Chow, Baby is well aware that it is easily offended, but tries not to let that rule its life.
So at Kowloon (100 W. Pioneer Pkwy., Arlington), the first affront – Chow, Baby was mulling the dozen appetizer selections when the waitress brightly suggested “Egg rolls?” – was met with a jaded eye-roll and a request for shrimp balls ($6.95) and jellyfish ($5.95), thank you very much. (Boy, Chow, Baby wished it knew how to say “Thank you very much” in Chinese.) Same thing for the soup: 15 selections, including exotica like shark’s fin and crab maw, but for the Anglos the waitress proposed … wonton. Kowloon’s 16-page menu lists more than 300 dishes, including pork intestines, duck, squid, eel, frog legs, and a whole page of things that aren’t even translated into English. So Chow, Baby and the beloved were laying bets that the main-course recommendations would be beef and broccoli and sweet-and-sour pork. But before that could happen, the waitress delivered the ultimate insult: forks. Forks!
Hubris is a harsh mistress. Even though the chopsticks that Chow, Baby imperiously demanded had printed instructions on the wrapper (“1. Place stick between thumb and index finger …”), Chow, Baby was not dexterous enough to deal with the slippery jellyfish. Shrimp balls were easily impaled, but the panko-crunch was the only good part of these tasteless globes. Speaking of taste, Kowloon has an interesting décor – it’s sort of a 1960s vision of what a Chinese restaurant should be, a big room with low ceilings, intricately carved woodwork, fake trees, and a mirrored disco ball. It’s like Kowloon thinks it’s the first Chinese restaurant in town and needs to break it to us gently, as with the Supreme Bean Curd Hot Pot ($8.95) that had very little bean curd but lots of ordinary chicken and pork, and a “sizzling” plate of Four Seafood Garlic Sauce ($9.95) that fizzled.
Chow, Baby would have written this place off except for the two little words we spotted at the door on our way out: dim sum. Now we’re talking! Dim sum is a Chinese brunch in which servers trundle carts of goodies around the restaurant; when a cart lady (they’re almost always women) stops at your table, she offers her wares and you nod at whatever looks good. There’s usually a soup cart, a dumplings cart, a steamed veggies cart, a meat cart, and so on. Servings are small and cheap (generally $2-$3 for several pieces on a plate), so you can try a bit of everything. The food is fresh-cooked and piping hot, especially if you snag a table right by the kitchen and catch the ladies on their way out. All the visual benefits of a buffet, but you don’t ever have to leave your chair. Usually, it’s one of the coolest dining experiences ever.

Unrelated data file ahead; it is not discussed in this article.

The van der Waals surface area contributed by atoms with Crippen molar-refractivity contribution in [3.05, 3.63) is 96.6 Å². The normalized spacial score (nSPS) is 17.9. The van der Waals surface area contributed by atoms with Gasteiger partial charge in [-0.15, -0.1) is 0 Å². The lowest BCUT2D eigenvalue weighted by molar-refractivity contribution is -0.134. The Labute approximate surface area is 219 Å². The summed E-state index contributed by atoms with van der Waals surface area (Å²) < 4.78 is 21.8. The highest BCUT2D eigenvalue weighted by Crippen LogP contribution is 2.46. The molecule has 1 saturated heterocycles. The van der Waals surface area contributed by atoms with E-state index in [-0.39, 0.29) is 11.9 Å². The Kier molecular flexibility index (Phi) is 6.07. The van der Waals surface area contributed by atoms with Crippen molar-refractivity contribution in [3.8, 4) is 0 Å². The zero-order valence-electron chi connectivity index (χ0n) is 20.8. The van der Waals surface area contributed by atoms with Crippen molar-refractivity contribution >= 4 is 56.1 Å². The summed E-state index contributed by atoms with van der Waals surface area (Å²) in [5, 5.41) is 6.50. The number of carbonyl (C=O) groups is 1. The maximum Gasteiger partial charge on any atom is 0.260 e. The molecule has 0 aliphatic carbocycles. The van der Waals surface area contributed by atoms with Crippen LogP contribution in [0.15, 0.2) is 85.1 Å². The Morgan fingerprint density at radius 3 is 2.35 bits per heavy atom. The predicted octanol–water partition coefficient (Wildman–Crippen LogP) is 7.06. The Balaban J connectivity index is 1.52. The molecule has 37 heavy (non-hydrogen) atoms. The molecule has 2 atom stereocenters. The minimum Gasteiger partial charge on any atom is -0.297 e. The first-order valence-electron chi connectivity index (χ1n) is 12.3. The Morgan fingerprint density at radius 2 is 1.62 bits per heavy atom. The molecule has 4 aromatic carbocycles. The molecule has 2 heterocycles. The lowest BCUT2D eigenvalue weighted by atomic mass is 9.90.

Kowloon starts dim sum at 10 a.m. on weekends. At 10:05 on a recent Sunday the place was packed with young Asian families devouring cartloads of thawed dumplings, meek steamed buns, and flavorless soups that all could have been microwaved from the frozen-food aisle of Hong Kong Market. And so Chow, Baby learned an important cultural lesson: Boring, bland, “family-friendly” brunches aren’t just an American construct. Kowloon is the Chinese Shoney’s, except if Shoney’s had chicken feet, it would offer them to everyone.
Contact Chow, Baby at firstname.lastname@example.org.